In a recent FWC decision the Commission held that Choice Homes could not dismiss an employee for calling the CEO a ‘wanker’. Mr Cronin was dismissed after he sent around an email where he indirectly called the chief executive Mr Knight a ‘wanker’. Mr Cronin forwarded to all staff a mock resume for Mr Knight, which listed ‘excessive masturbation’ under the CEO’s hobbies and interests. The FWC agreed with Mr Cronin that given the workplace culture at the firm the email was not enough to warrant a dismissal. Although Mr Knight also argued that the email constituted sexual harassment, the FWC was not swayed. Instead the FWC found that the email system was regularly used to send hard-core pornography as well as sexist and racist material. Senior management were also involved in the dissemination of this material and because of this, even though the email was ‘ill-considered and potentially offensive to Mr Knight’ it did not make a valid reason for Mr Cronin’s dismissal. Mr Cronin did not ask to be reinstated and was instead awarded compensation of $62 000.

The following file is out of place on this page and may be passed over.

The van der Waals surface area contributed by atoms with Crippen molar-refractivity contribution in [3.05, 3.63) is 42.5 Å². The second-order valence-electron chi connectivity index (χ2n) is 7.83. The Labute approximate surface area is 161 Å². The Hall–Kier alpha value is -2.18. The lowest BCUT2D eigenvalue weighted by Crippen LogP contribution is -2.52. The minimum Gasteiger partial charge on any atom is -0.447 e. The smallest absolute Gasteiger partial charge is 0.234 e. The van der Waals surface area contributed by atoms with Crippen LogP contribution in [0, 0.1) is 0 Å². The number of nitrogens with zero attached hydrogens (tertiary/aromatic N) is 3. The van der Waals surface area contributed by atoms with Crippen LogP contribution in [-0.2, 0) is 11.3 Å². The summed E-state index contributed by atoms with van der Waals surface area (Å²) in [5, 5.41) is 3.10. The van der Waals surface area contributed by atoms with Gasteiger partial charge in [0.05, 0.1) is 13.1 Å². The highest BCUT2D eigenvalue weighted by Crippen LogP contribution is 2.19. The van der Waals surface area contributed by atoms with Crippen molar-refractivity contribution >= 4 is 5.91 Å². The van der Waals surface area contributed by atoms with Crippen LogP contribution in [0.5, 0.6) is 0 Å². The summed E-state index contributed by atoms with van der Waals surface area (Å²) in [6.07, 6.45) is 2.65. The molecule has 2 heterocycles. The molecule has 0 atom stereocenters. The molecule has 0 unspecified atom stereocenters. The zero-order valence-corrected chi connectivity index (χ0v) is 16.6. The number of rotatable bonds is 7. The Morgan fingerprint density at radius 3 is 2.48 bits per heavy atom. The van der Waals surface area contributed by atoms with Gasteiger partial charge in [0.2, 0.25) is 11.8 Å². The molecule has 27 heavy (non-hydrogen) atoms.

A young woman in China has become the first to win a gender bias lawsuit in China. She was awarded a settlement of R55 000 in a Chinese court for workplace gender discrimination. She launched the suit after recruiters said they couldn’t hire her because they needed a man. More than 90% of female students surveyed have said that they believed they had experienced gender discrimination by employers. Although she was successful in winning her case she was still not offered a job.
A former manager at Woolworths is suing for alleged sexual harassment by her former boss, which has resulted in her developing a mental illness. Ms Wilkie alleges the manager Mr Clark sexually harassed her by making lewd comments and eventually dragging her into his office where he stroked and gripped her arm. Ms Wilkie says she now suffers from posttraumatic stress disorder, anxiety and has attempted suicide. She first lodged a complaint with the AHRC but the parties were unable to come to an agreement during mediation. Woolworths is also under scrutiny for the poor handling of the complaint.